On February 3, 2021, the U.S. Court of Appeals for the Seventh Circuit addressed the issue of whether the USERRA requires an employer to provide paid military leave to the same extent that it provides paid leave for other absences. In White v. United Airlines, Inc., No. 19-2546 (7th Cir. 2021), the court held that paid leave fell within the rights and benefits defined by USERRA, reversing the district court’s prior ruling.
Congress passed USERRA in 1994 with the goal of prohibiting civilian employers from discriminating against employees because of their military service. USERRA mandates that employees on military leave be accorded the same non-seniority rights and benefits as employees on comparable, nonmilitary leaves, such as jury duty and sick leave. Although USERRA defines “rights and benefits” broadly, it was unclear whether this language was intended to encompass paid leave. Lower court opinions on this matter have varied; White is the first case to be reviewed on the appellate level.
In White, an airline pilot employed by United Airlines also served in the U.S. Air Force on reserve duty. The reserve duty requires his attendance at periodic military training sessions, for which he took short-term leave that was unpaid by United. However, under United’s collective bargaining agreement, pilots were entitled to pay for other types of short-term leave, including sick leave and jury duty. Additionally, United sponsored a profit-sharing plan that provided credits based upon the pilots’ wages; accordingly, pilots did not receive credits for military leave periods.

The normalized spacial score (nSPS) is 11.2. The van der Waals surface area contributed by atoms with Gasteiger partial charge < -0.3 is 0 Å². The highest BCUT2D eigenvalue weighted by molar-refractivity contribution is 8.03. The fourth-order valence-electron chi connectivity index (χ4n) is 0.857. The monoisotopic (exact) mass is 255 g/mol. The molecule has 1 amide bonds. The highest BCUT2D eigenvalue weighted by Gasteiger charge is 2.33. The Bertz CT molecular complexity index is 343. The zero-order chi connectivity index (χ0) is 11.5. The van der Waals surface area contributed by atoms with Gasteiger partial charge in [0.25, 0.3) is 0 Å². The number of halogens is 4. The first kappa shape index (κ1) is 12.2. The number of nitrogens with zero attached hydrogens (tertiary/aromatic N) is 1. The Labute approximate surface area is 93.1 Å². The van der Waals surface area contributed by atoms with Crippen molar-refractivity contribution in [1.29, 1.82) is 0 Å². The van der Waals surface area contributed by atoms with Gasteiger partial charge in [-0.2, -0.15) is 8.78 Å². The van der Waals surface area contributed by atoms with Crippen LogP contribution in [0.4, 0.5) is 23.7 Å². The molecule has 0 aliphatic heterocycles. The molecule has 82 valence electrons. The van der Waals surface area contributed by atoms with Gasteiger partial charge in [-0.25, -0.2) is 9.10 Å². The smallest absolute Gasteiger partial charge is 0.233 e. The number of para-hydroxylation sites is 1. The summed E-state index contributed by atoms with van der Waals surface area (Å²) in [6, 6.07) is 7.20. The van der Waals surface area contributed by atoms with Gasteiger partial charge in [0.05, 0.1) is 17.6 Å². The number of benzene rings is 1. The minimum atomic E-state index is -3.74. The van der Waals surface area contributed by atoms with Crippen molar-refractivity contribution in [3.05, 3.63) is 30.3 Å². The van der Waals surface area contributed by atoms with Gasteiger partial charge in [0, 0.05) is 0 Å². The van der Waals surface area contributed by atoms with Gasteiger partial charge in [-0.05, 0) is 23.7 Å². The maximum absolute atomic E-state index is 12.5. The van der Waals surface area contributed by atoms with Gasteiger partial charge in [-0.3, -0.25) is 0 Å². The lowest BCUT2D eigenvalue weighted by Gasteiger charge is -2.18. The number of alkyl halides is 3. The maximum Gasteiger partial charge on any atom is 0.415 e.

In the class action suit, White alleged that United’s failure to provide the paid leave and profit-sharing plan credit to reservists on military leave was a denial of “rights and benefits” in violation of USERRA. The complaint was dismissed by the district court, which held that interpreting USERRA to require paid leave would create a burden on employers not envisioned by Congress. Additionally, in the district court’s view, jury duty and sick leave were not comparable to short-term military leave for purposes of determining any entitlement to rights and benefits under USERRA because the military leave was voluntary.
The Seventh Circuit reversed, holding that employees on military leave must be given the same rights and benefits as comparable employees taking nonmilitary leave, with paid leave falling within such rights and benefits encompassed by USERRA. In an opinion largely focused upon statutory language, the court observed that USERRA’s definition of “rights and benefits” captures all “terms, conditions, or privileges,” of employment, with no express limitations. Therefore, an employer’s policy of paying employees during a leave of absence is such a term, condition or privilege of employment. The court rejected United’s position that USERRA limited rights and benefits to work performed for the employer. The court also dismissed United’s arguments that requiring payment of wages and benefits for military leave would result in increased payroll costs, noting that USERRA does not specify how generous an employer’s paid leave policy must be; it only requires equitable treatment for military leave.
As a result, the class action suit for paid leave and related profit-sharing credits was remanded back to the lower court for determination of whether the military leave was comparable to other types of employer-provided paid leave. For purposes of this assessment, the district court was directed to focus upon the leave duration, giving consideration to the leave’s purpose and the employee’s ability to control the leave timing (as opposed to the voluntary nature of the leave).
Employers should be aware of this holding and understand that short-term paid military leave may be required under USERRA, if paid leave is provided for comparable non-military absences. Employers, particularly those with reservist workforces within the Seventh Circuit’s jurisdiction, may want to review their military leave policies with counsel to determine if changes are advisable following this decision.
White v. United Airlines, Inc. »